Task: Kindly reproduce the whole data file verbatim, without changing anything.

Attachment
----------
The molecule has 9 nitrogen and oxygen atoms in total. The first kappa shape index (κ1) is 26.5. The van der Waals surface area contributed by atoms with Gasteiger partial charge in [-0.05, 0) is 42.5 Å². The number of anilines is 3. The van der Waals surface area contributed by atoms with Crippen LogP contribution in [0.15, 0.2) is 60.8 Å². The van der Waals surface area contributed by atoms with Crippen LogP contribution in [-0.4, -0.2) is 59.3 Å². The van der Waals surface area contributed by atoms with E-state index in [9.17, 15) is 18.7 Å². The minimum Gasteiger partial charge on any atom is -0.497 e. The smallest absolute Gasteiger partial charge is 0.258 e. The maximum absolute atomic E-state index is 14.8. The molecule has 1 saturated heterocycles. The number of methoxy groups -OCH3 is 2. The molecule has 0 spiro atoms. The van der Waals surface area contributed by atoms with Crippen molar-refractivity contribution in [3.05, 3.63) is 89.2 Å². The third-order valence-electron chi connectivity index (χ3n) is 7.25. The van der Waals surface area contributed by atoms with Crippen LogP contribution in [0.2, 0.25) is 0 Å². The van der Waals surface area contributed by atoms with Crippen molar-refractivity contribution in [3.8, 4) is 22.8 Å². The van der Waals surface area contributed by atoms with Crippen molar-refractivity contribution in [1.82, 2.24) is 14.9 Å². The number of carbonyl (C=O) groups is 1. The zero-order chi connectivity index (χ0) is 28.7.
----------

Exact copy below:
The molecule has 9 nitrogen and oxygen atoms in total. The first kappa shape index (κ1) is 26.5. The van der Waals surface area contributed by atoms with Gasteiger partial charge in [-0.05, 0) is 42.5 Å². The number of anilines is 3. The van der Waals surface area contributed by atoms with Crippen LogP contribution in [0.15, 0.2) is 60.8 Å². The van der Waals surface area contributed by atoms with Crippen LogP contribution in [-0.4, -0.2) is 59.3 Å². The van der Waals surface area contributed by atoms with E-state index in [9.17, 15) is 18.7 Å². The minimum Gasteiger partial charge on any atom is -0.497 e. The smallest absolute Gasteiger partial charge is 0.258 e. The maximum absolute atomic E-state index is 14.8. The molecule has 1 saturated heterocycles. The number of methoxy groups -OCH3 is 2. The molecule has 0 spiro atoms. The van der Waals surface area contributed by atoms with Crippen molar-refractivity contribution in [3.05, 3.63) is 89.2 Å². The third-order valence-electron chi connectivity index (χ3n) is 7.25. The van der Waals surface area contributed by atoms with Crippen LogP contribution in [0.2, 0.25) is 0 Å². The van der Waals surface area contributed by atoms with Crippen molar-refractivity contribution in [3.8, 4) is 22.8 Å². The van der Waals surface area contributed by atoms with Crippen molar-refractivity contribution in [1.82, 2.24) is 14.9 Å². The number of carbonyl (C=O) groups is 1. The zero-order chi connectivity index (χ0) is 28.7.